Mr. Frowde, of Oxford, England, is out
with a marvelous little book, which has
been dubbed the "Finger Prayer Book."
This tiny volume has 700 pages and is
bound in morocco and velvet with brass
clasps. It weighs less than three
quarters of an ounce, is only 1 inch in
breadth, 3i inches in length and J
of an inch in thickness. It is difficult
for one to believe that a book of 70C
pages could be made thin enough to con
veniently go into a common pocket
purse, but this is what Mr. Frowde has
achieved in his "Finger Prayer Book."
It is a marvel in paper making and ono
of which the author, the paper maker
ind the printer are justly proud. A
copy of it bound in silver with gold
clasps will be exhibited at the World'a J
r - . T7 T
lair. jiixcuange.
Poisoned Snuff.
An old New Yorker, who takes snuff
regularly, wrote to Sanitary Superin
tendent Edson a few days ago to com
plain that some snuff which he had been
using had caused inflammatory symp
toms which suggested poison. Dr. Ed
son examined the sample of snuff which
was sent with the complaint and discov
ered that chromate of lead, known in
tho trade as chrome yellow, had been
mixed with the snuff to brighten it. He
next ascertained where the snuff was
manufactured in the city, and called on
tho manufacturer for an explanation.
Subsequently the manufacturer de
clared that he had tised the poisonous
color in the snuff by mistake, supposing
that he was using a harmless means of
improving the appearance of the article.
He promised to stop using chrome yel
low, and also consented to destroy some
of his stock which had been colored with
it. New York Letter.
A Prehistoric Ilurial Ground.
An interesting archaeological find has
been reported from the neighborhood of
Foster's Ferry, on the Warrior river,
about nine miles south of Tuskaloosa,
Ala. When the recent high waters re
ceded from the river bottoms it was
found that the current had unearthed a
prehistoric burial ground. Great quan
tities of human bones, rough stonework
and pottery were left exposed. It is sur
mised here from the nature of the relics
found that it was a Choctaw burial
ground, but a thorough examination will
be made at once and the results reported.
The Season for Dog Distemper.
This spring season is very trj-ing for
house bred doggies, and unless great
care is taken of their exercise and diet
tt.ey are pretty sure to have a touch of
distemper. This will promptly announce
itself by running at the eyes and nose.
and the small quadruped should be at
once taken to the doctor. No home
treatment is? safe, and a good doctor will
cure him in two days and prevent a re
lapse. Keep vermifuge comfits always
by you and give him one now and then
aa a preventive. New York Press.
A Fault In the New Coins.
"There is a very serious defect in the
new silver half 'dollar that few people
appear to have discovered," said Milton
Everett, of San Antonio, Tex. "The
new coin ?s nearly as brittle as steel. A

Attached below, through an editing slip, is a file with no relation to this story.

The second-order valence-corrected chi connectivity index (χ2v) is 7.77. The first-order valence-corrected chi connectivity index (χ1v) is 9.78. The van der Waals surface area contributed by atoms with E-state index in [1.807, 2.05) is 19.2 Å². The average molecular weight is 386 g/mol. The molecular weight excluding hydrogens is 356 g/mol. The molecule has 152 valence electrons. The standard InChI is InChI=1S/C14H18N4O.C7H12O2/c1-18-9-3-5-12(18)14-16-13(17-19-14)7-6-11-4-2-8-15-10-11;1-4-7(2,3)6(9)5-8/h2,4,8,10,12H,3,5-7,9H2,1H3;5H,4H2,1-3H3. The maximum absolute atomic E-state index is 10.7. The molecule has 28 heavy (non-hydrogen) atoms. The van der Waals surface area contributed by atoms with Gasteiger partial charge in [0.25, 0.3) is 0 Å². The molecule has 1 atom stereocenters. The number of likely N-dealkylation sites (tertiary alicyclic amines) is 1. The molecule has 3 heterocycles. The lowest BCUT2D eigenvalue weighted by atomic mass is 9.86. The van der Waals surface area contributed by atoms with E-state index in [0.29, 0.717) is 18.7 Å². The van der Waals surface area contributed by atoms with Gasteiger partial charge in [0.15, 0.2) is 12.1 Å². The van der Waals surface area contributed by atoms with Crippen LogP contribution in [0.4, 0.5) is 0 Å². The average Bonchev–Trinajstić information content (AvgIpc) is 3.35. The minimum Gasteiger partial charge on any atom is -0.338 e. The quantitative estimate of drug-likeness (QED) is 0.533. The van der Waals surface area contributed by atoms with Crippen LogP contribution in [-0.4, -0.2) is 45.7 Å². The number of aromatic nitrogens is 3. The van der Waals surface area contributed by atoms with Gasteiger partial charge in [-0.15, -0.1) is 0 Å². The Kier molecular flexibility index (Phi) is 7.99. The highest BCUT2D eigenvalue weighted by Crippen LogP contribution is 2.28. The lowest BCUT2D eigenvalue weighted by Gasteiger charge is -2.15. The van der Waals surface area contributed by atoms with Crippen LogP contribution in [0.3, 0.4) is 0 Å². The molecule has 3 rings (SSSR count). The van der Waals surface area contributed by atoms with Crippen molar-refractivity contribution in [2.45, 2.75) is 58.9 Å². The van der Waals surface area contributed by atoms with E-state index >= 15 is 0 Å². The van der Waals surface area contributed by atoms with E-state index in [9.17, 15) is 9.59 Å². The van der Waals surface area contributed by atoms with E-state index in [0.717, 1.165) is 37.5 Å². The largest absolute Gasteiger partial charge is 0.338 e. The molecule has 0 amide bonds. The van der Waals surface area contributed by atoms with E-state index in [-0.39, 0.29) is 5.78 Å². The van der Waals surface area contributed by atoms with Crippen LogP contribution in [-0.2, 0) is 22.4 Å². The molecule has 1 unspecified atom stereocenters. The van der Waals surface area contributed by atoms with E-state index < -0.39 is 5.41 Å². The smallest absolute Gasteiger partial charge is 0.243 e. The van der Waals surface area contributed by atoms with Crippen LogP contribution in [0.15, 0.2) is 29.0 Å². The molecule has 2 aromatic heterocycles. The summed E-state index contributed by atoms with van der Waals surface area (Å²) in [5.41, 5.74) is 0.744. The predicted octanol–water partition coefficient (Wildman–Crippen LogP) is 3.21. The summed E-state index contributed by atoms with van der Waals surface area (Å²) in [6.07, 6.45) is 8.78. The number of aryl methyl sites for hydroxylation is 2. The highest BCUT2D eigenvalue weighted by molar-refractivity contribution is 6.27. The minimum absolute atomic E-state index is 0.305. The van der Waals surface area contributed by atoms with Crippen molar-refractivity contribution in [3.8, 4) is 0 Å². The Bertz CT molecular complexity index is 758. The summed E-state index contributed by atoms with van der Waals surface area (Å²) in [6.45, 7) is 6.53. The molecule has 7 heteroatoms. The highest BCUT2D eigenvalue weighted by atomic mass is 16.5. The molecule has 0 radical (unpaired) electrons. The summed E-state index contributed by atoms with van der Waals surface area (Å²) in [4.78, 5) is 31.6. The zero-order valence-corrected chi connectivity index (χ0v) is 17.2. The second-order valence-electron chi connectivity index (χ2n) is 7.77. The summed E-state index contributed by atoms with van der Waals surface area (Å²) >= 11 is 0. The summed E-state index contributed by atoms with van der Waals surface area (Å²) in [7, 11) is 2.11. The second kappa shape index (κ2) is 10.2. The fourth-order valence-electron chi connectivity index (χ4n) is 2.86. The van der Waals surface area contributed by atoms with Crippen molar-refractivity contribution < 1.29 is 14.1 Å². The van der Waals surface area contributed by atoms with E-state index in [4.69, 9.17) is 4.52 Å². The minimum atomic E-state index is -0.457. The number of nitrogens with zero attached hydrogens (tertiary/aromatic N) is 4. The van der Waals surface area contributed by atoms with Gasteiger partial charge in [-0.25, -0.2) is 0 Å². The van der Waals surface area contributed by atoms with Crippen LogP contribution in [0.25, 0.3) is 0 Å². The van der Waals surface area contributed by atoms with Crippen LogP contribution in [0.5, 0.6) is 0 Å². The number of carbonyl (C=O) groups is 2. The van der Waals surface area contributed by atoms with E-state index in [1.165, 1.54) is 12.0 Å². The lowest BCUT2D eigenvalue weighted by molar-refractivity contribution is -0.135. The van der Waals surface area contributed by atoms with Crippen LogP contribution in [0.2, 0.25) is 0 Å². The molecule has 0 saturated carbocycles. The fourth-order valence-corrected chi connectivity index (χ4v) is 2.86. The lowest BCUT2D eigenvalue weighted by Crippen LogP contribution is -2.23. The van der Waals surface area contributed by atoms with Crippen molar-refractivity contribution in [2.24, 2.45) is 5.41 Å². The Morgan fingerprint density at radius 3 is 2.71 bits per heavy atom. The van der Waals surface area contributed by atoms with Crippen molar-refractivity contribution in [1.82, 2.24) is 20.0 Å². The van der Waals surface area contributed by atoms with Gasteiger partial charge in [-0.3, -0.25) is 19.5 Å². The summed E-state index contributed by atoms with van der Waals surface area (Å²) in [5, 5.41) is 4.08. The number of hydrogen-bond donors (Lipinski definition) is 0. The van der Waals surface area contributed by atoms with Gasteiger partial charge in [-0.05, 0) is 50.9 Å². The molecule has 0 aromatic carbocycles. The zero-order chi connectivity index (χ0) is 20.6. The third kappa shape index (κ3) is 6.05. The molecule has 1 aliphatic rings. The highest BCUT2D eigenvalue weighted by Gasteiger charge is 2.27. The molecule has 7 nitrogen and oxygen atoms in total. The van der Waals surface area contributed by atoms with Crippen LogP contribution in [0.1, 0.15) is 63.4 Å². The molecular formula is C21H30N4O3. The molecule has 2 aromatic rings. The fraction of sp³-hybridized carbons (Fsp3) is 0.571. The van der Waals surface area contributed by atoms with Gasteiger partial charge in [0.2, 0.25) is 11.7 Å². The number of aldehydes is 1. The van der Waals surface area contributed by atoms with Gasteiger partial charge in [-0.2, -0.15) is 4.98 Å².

hard blew from a hammer breaks it
completely in two. Y"ou can pound all
day on the coin which this one is in
tended to succeed and not crack it
which seems to attest a superiority of
coinage in favor of the old half dollar.
St. Lcnis Globe-Democrat.
Every Month
rainy womca aufler from Baccaaiva er
Scant Menstruation; they don't know
who to confide In to get proper advice.
Don't confide in anybody but try
Female Regulator
Specific for PAINFUL. PROFUSE.
Book to 'WOMAN" mailed free.
rold ay all ItrugcUta.
ittorney Will KtVe prompt attention
all I iiHiiir-r-H entnihti-d to lilui. Ofllce lo
'JijIoh block, Kant Sid l'lnt l-mouth. Neb.
The Lending
Constantly keeps on band cverythin
you need to furnish your house.
faid up capital ..
... lo.uuo.ot
mimvfry bent facilities for the promp
transaction of lliiltlinate
Hanking Business
Mtoel SI K ... ,4 u ,.i,4 a. a . at
luriiifM ooiiulil rtiol hoI1. lie poults rMcnlvrm
nd lntcreHt allowed ou the certlficat"
Drafts drawn, available in anv nurt of th,'l '
wru- sir-, tiuinta, KWItl. Kir VITII III trll I. H.TI fl 1 (. I ataftaa W
United HtateB and all the principal towns of? i
aifjhest market prion paid for County War-W
rants, oiriie ana t ouniy uttuua.
John Fltzirrald D. Hawkxworth
8am Waugh. F. K. White
tenrj;e K. Dovey
lohn Kltzrald. 8. Wauh.
President Carrier
J. W. Johnson
VUc-I'rtrtdmt. fit
-ooOT H EOoo-
Citizens - Bqqk
Capital Paid in
V K Guthman. J W Johnson. K H n-us
ilenrv Klkelilmrv M W Mm -fun .1
A Cominr. W Ui'IIim.Iiuii.i, W I
II CUnllijiK
A g-enersil banxinp buBineHH trai
nrhrl r 1 1 -- 1 -
posile.s. J,
Call on
I'Jattsmouth - Xebrai J
PLACES OF WORSHIP. Paul's Church, ak, bet'
"ii" emu .-lAiu. ranter aiiiey, rti
Sf rviees : Vhss at 6 and 10 :30 a. m. Su,1
School at 2 :30, with benediction. jJ
Ciikistian. Corner Locust and Klirhtl."
.Services morning and cvenlnir. Kldei I
Gallow ay pastor. Sunday bcliool lo A. J ,1
Epis'opal. St. Luke's Church, corner'
and in. Kev. U K. Huitere. pastor. ,
at 2 :30 P. M.
German M p.thodibt. corner Sixth Kt
iiraime. jtev. jiirt. factor. Services : u,
an T .'lH w .'-.k . 1 .n r . . .
Phehkvtkkian. Services in new churct,
at 11 a. p. m.
The V. K. S. C. E of thi church meets
the chucrh.
A il' are invited to attend A
Kikht Methodist. Sixth St.. betwen J
anu rt-iri. nev, 1,. r . uritT. it. U. !,.(
Ktrvlf.d 11 1 W a ..1.1 K U.....4ua. 1
A . . t - . ..... . II . .1 I .
Gekman Pkkskvtekian. Corner Ma.n
Vir.lh l' .. . i
...... ... jvtrv. niiir, jiu)iir. Drrou;i ij
uuurs. ouiiuay ecnooi a utv a. m.
tween Fifth and Sixth.
Colokkd Baptist. Mt. Olive. Oak. bptJ
Tenth and Eleventh. Hcv A. Hiwwhi I
tor. Services II a. m. and 7 :30 p. m. jV
Vorao Men's Chkirtiak ArsocitjI
Rooms in merman hlix-lr Mxln at re.. I
i tel meetincr. for meu milv rtcrv HnumX.)
rr ...... t '1 . ... 1. L .. .
from 8:30 a. rn.,io 9 : 30 p.m.
South Park Tap.ernacle. Ker. j
.r ... ....... .... "
vou, i a.stor, rvervices : sancay
sva. in.: i reacmnK, lit. in. ana o n
prayer meeting Tuesday niifht : choir
tlce Friday night. All are welcome.
00 (
(Mi I